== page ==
(This article originally appeared in the SCBWI-San Diego newsletter, Dec. 2013)
Turning Words into Flesh:
How Fiction Authors
Bring Characters to Life
By S. L. Lipson
In Greek mythology, the sculptor Pygmalion, carves his ideal woman out of ivory and falls in love with her image. But his kisses meet cold stone, not flesh. The goddess of love, taking pity upon him, brings his creation to life.
Like Pygmalion, we fiction authors carve out our characters and await the magic that turns them into real people for us—people so real that our readers will also feel as if they know them.
How does that magic present itself to you? What makes you realize that your new characters have become fully alive? Here’s what some of our esteemed YA and MG novelists say:
Ellen Hopkins: It really is when they talk to you, not only while you’re at your computer, but when you’re trying to concentrate on something else, or attempting to go to sleep. Sometimes they wake me up, insisting I’ve forgotten to write something very important.
Nikki Grimes: When my characters argue with me about the words I’m putting into their mouths, I know they have become their own persons! At that point, not only do they walk and talk, but they even tell me off. It’s quite hilarious!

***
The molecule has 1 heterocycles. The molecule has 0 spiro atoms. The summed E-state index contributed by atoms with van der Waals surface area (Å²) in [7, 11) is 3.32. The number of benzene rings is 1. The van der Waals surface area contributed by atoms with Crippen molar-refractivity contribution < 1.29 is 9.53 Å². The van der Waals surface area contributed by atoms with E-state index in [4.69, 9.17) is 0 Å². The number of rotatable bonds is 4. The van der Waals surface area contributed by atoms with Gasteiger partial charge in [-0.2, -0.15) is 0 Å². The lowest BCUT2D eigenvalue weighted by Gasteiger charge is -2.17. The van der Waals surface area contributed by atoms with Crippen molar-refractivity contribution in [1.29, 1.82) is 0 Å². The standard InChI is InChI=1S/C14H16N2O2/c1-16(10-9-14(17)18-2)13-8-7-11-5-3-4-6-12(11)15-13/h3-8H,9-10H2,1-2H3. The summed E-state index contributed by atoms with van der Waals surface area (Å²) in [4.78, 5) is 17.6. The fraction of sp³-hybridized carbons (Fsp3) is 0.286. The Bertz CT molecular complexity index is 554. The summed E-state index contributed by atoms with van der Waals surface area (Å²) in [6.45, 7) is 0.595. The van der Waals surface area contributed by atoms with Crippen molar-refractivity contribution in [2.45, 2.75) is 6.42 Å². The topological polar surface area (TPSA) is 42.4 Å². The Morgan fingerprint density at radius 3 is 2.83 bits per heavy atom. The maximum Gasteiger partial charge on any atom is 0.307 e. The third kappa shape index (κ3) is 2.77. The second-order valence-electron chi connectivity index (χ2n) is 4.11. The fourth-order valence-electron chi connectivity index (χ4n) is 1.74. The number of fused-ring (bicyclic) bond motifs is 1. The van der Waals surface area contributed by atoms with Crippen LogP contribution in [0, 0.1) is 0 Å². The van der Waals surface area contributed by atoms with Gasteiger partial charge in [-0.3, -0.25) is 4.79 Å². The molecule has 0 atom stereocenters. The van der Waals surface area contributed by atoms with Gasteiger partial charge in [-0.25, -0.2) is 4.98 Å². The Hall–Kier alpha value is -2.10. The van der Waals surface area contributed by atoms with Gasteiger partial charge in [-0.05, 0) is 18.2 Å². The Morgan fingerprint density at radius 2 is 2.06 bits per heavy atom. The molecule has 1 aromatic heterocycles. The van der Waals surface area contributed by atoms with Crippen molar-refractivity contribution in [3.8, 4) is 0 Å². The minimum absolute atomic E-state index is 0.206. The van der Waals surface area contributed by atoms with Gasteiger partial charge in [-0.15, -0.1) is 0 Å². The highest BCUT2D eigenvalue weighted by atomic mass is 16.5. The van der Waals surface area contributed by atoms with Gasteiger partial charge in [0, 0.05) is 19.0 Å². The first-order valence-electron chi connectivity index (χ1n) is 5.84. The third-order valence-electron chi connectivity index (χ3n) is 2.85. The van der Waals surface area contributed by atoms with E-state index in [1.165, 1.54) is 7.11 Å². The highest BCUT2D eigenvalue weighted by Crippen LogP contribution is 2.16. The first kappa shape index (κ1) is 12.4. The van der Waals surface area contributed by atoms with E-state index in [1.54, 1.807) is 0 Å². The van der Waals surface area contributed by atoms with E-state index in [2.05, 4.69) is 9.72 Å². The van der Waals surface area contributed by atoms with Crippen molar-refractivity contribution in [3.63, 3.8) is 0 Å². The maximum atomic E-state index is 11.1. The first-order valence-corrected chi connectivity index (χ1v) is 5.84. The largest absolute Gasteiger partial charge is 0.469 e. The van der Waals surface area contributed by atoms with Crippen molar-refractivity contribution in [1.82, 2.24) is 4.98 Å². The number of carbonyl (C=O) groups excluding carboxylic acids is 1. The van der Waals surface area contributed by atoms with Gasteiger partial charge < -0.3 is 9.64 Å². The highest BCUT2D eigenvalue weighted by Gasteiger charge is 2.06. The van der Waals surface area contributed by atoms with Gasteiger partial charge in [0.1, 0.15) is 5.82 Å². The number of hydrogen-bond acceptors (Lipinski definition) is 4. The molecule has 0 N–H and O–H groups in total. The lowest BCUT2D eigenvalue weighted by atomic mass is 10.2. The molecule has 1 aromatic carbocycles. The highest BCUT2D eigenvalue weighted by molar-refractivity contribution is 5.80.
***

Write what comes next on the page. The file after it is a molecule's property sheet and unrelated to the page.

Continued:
Sharon Flake: My characters lead me like a balloon that is being carried away with the wind. Yes, at times I must get ahead of them and make a course correction. But mainly I write, rewrite and marvel at how much more gifted they are at telling stories than I am.
Heather Petty: For me, it’s when writing their dialogue and responses become intuitive. When I start to anticipate what they will say or not say, and how they will say it, like you can with a best friend or family member—that’s when I know I’ve finally brought them to life.
As for me, I know my characters have taken on lives of their own when they start writing their own songs and poetry, and I record “covers” of their original hits on my computer, and want to share their poetry with my students, who are their age.
Those who don’t write fiction might think we are all “hearing voices,” ready to be committed! And we are! Our commitment to those voices is what pulls readers into our worlds.